Imam Ould Javar: In fact, we don't see of America anything but the horrible images which we see on TV; we don't know anything about it. When I went down there, I was actually very surprised with the tolerance of the American people and their love for others. I went out at the airport not knowing how to speak any English and I didn't have anyone with me. They served me from the moment I arrived at the airport until my departure. I saw how hospitable the American people are and how very respectful of others they are. What I liked about America is the religious freedom there; no one would ask you about your religion. Frankly, my view of America changed deep inside me and I literally told them at the end of the programme that I wanted to see some Americans travelling to the Islamic world so as to learn about Islam, and I wanted to see the peoples of those countries coming to America so as to learn that it's not a country of guns and horror movies only; rather America is a country with a coherent, harmonious and friendly people.
Frankly speaking, I found that America was completely different from what I thought in the past. For instance, there was a little problem at the airport with the writing of my name. The police treated me in an extremely polite, respectful and humane way, saying to me several times "excuse me"; something that made me very happy and relieved.
Magharebia: What's your advice to young Muslims after your trip?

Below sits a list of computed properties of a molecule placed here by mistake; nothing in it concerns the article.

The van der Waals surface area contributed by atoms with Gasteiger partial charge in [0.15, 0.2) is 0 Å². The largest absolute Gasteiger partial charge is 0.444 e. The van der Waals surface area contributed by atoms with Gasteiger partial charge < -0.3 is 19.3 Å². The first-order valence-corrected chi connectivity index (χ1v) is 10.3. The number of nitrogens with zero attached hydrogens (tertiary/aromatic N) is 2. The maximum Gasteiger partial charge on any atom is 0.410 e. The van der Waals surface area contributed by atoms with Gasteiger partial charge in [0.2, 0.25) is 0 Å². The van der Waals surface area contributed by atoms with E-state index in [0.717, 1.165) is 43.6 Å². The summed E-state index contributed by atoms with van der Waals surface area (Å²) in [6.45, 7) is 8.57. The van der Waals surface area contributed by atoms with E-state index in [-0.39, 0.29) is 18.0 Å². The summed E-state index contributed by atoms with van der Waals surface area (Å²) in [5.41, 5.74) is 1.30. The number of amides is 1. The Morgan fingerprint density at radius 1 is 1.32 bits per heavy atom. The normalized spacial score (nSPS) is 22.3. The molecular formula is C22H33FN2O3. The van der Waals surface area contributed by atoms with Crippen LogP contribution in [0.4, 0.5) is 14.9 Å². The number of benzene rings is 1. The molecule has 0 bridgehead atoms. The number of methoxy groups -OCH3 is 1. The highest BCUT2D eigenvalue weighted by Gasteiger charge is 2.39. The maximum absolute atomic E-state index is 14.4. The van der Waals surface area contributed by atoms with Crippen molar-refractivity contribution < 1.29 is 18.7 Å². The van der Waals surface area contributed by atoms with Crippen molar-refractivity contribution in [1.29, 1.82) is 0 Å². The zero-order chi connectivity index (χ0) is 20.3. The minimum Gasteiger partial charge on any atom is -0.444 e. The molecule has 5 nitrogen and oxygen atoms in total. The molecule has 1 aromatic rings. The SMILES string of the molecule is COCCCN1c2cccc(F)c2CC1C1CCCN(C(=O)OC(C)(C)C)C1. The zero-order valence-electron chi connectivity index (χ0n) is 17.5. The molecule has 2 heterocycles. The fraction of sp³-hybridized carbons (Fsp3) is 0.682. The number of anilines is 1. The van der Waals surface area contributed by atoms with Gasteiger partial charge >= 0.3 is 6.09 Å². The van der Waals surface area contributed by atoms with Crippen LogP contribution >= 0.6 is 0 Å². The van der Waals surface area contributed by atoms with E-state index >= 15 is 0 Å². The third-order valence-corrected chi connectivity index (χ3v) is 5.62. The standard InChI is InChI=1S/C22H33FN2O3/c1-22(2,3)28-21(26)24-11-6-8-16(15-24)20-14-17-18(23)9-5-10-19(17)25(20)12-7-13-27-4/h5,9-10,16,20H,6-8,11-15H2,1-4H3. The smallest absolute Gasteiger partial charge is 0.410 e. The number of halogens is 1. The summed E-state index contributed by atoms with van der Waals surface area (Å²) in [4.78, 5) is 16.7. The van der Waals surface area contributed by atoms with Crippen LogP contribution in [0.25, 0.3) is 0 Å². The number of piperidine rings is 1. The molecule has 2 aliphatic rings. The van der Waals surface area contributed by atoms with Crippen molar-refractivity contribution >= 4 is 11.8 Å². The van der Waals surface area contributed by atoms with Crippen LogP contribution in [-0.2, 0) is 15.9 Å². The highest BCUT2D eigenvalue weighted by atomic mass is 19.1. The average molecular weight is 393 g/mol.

Imam Ould Javar: I advise them to show breadth of mind and to seek sciences from where they are, especially Islamic, Christian and Jewish sciences, as personal knowledge. I also advise them to have good manners. I've also noticed that the Americans pay attention to the individual, which is a good thing. We as Muslims should also pay attention to the individuals and to develop them.
Magharebia: What are the most important difficulties that faced you during this trip?
Imam Ould Javar: The most important difficulties are represented in the language, although the supervisors of the programme assigned distinguished interpreters for me. However, I found out that the English language is a must-learn language in this era: it is the language of the world and I advise everyone to learn it. In short, I learnt that whoever doesn't speak English is an illiterate person; French doesn't get past Africa.

Interfaith dialogue from youth to life's end

We can continue to learn from other faiths, even at the end of our lives.

By guest blogger Lisa Calderone-Stewart
I was very honored to be invited to lunch recently by three Muslim women.

I became involved with interfaith dialog in 2001, after the events of September 11. Locally, the Interfaith Conference of Greater Milwaukee began holding adult dialogs, and over punch and donuts, I met a physician who worked with Muslim teenagers. When he found out I worked with Catholic teenagers, we both had the same idea at the same time. We said to each other in unison, "We should do something like this with young people!"

Our first event was called, "Sons and Daughters of Abraham." It was an all-day youth forum for Muslims, Catholics, and Jews; it took almost a year of planning. Our team included 18 young people - six from each faith group. Three teenagers acted as the emcees; three teenagers each gave ten-minute presentations (with power point slides) about his or her faith - Islam, Catholicism, and Judaism; and twelve teenagers were table leaders for the participants.